Although PDT was discovered over a century ago, it is has become a field of interest with progressive developments and advances, especially with regard to the development of PSs. The photodynamic reaction occurs when the PS is activated by absorption of energy from light (at a specific wavelength) in the form of photons, thereby producing reactive oxygen species (ROS) which then result in the photodynamic reaction . Light interaction with the PS is one of the most crucial factors that determine the efficacy of treatment . The photodynamic reaction can occur via two known photochemistry pathways. The first pathway, usually termed Type I, produces free radicals and ROS through electron transfer between the PS triplet state and surrounding molecules. The Type II reaction produces singlet oxygen through energy transfer from the PS ground state to surrounding oxygen molecules [7, 15]. Both pathways can occur concurrently, although the ratio may depend on the type of PS, binding affinity of the substrate, and oxygen and substrate concentration. However, the Type II reaction is considered the most frequent pathway responsible for cell death [14, 16–18].
Oxidative stress caused by PDT is known to cause membrane lipid peroxidation or rupture and DNA damage that may lead to apoptosis or necrosis . Apoptosis occurs through a series of intracellular and extracellular biochemical milieu. Lysosomes and mitochondria are vital membranous organelles that also play a role in cell death dynamics. PSs that target mitochondria have been thought to be more effective as opposed to those that localize in other organelles [20, 21] as it is believed that they can induce apoptosis directly. However, lysosomal targeting PSs have also been emerging as good candidates [22, 23]. Lysosomes have an acidic environment and host hydrolases that have the potential to degrade proteins and the entire cell upon leakage . Amongst well-studied lysosomal hydrolases is cathepsin D which belongs to the aspartyl proteases . Besides its catalytic role, cathepsin D also participates in apoptosis. When triggered by cytotoxic factors, depending on the environment, it can induce apoptosis or inhibit it [26, 27]. Permeabilization of the lysosomal membrane can be activated by oxidative stress which usually leads to mitochondrial outer membrane destabilization and caspase activation through spillage of its acidic contents or catalytic enzymes [28, 29]. Subsequently, this may lead to leakage of cytochrome C from mitochondria into the cytosol and thus activate caspases.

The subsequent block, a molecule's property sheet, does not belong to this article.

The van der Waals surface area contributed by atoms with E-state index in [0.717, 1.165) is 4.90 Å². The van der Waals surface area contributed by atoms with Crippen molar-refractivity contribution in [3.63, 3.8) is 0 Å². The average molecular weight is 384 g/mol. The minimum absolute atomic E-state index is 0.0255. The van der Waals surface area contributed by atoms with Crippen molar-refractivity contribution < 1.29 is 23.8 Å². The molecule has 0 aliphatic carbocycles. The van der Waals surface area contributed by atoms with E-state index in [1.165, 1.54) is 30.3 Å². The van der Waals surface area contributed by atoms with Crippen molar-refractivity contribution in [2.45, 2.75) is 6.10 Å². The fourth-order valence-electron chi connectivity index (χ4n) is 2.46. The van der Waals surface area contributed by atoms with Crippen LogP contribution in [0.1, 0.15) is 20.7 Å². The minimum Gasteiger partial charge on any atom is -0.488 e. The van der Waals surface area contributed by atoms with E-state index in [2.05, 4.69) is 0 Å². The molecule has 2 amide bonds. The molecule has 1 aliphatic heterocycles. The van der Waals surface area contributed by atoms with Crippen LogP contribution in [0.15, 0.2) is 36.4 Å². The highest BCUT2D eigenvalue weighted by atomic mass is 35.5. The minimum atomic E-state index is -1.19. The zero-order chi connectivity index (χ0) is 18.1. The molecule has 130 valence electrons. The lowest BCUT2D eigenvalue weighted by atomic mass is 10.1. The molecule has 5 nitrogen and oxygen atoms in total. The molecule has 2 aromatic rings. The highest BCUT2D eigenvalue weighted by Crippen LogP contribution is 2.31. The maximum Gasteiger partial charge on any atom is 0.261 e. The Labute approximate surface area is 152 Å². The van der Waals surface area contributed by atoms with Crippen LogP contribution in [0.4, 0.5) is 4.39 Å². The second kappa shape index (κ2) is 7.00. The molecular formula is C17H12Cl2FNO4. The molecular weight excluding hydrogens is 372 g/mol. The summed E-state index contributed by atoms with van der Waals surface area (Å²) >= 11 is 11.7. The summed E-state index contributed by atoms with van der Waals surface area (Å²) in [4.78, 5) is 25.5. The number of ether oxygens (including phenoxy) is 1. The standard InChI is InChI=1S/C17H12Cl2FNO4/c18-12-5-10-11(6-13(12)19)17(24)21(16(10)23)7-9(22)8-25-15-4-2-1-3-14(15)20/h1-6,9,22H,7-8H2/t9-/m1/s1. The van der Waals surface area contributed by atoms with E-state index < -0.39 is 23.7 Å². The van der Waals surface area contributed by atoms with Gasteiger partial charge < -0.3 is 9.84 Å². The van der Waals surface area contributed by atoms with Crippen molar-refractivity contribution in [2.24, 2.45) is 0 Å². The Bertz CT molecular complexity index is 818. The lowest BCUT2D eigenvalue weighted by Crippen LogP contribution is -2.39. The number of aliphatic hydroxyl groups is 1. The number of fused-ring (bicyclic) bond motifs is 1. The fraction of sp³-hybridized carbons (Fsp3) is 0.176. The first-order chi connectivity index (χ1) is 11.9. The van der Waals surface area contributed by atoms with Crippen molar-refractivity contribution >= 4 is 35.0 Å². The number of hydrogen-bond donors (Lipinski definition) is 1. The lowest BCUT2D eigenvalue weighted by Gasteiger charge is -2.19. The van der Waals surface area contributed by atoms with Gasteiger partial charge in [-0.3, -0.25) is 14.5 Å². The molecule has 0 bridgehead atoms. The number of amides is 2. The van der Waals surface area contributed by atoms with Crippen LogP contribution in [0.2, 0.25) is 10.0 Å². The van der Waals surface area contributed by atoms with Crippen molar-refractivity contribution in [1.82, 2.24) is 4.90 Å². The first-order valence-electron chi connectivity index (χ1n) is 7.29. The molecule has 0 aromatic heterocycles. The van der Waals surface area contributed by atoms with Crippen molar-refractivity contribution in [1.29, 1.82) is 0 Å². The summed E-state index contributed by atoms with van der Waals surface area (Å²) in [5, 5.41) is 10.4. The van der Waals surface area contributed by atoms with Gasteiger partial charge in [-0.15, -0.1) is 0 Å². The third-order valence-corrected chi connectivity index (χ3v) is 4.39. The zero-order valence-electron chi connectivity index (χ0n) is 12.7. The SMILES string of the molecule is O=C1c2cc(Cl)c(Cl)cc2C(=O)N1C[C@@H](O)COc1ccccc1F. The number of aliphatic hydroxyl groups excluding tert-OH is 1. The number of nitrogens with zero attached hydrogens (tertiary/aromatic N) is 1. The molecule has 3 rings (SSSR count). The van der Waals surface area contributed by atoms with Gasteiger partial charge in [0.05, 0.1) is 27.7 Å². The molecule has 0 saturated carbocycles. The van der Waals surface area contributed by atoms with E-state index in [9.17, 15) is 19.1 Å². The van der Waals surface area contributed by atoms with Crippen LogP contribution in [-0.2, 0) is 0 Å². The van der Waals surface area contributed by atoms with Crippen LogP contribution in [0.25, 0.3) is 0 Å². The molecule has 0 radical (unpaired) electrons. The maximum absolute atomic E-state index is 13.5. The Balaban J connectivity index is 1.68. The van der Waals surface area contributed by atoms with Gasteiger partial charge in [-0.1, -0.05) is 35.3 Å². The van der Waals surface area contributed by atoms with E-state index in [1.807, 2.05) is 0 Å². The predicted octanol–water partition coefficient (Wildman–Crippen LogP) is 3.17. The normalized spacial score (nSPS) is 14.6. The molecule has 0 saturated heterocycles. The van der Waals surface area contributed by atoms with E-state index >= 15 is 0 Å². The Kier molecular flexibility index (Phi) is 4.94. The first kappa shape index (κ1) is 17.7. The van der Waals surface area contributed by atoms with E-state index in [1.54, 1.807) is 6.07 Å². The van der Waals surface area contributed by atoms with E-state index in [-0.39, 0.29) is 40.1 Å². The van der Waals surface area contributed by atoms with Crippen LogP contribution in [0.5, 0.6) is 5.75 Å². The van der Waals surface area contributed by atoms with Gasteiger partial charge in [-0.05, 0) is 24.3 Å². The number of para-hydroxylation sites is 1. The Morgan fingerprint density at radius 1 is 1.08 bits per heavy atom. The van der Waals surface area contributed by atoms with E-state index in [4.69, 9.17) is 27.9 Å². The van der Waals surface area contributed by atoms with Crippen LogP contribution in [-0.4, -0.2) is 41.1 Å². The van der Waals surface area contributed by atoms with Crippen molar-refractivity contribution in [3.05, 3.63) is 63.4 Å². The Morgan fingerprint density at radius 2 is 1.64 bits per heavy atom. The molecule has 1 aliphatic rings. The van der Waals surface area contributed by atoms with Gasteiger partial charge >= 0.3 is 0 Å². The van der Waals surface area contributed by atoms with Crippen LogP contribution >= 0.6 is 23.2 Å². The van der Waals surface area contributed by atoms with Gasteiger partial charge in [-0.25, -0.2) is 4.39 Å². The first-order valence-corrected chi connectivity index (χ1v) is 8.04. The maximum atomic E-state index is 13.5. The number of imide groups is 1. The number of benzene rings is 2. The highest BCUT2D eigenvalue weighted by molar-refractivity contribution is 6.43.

Cellular uptake of the PS is a fundamental factor in order for the drug to be effective and its intracellular localization site may help understand the mode of cell death as molecular singlet oxygen may be primarily formed by PDT in that preferred organelle. Zinc phthalocyanines (ZnPcs) have desirable PDT application qualities as they are said to have an intensive absorption of light in the visible red region and high singlet and triplet production . Barr et al. used an aluminium sulphonated phthalocyanine (AlSPc) for the treatment of dimethylhydrazine-induced colon cancer in Wistar rats. They reported a significant eradication of the colonic mucosa tumour with necrosis and further suggested that it may be useful as an adjunctive treatment as they doubt that PDT alone will have magnanimous effects for deep seated tumours such as colon cancer in vivo . Woodhams et al. conducted a study using bacteriopherophorbide (Tookad) based photodynamic therapy (PDT) in the colonic mucosa of the Hooded Lister rats . They reported short drug light interval as an advantage; however, the treatment induced necrosis accompanied by inflammatory response three days after PDT .
In this study, we sought to determine the correlation between the localization site of sulfonated zinc phthalocyanine () in colorectal cancer cells (DLD-1 and CaCo-2) and mode of cell death induced after PDT.
2. Materials and Methods
2.1. Cell Culture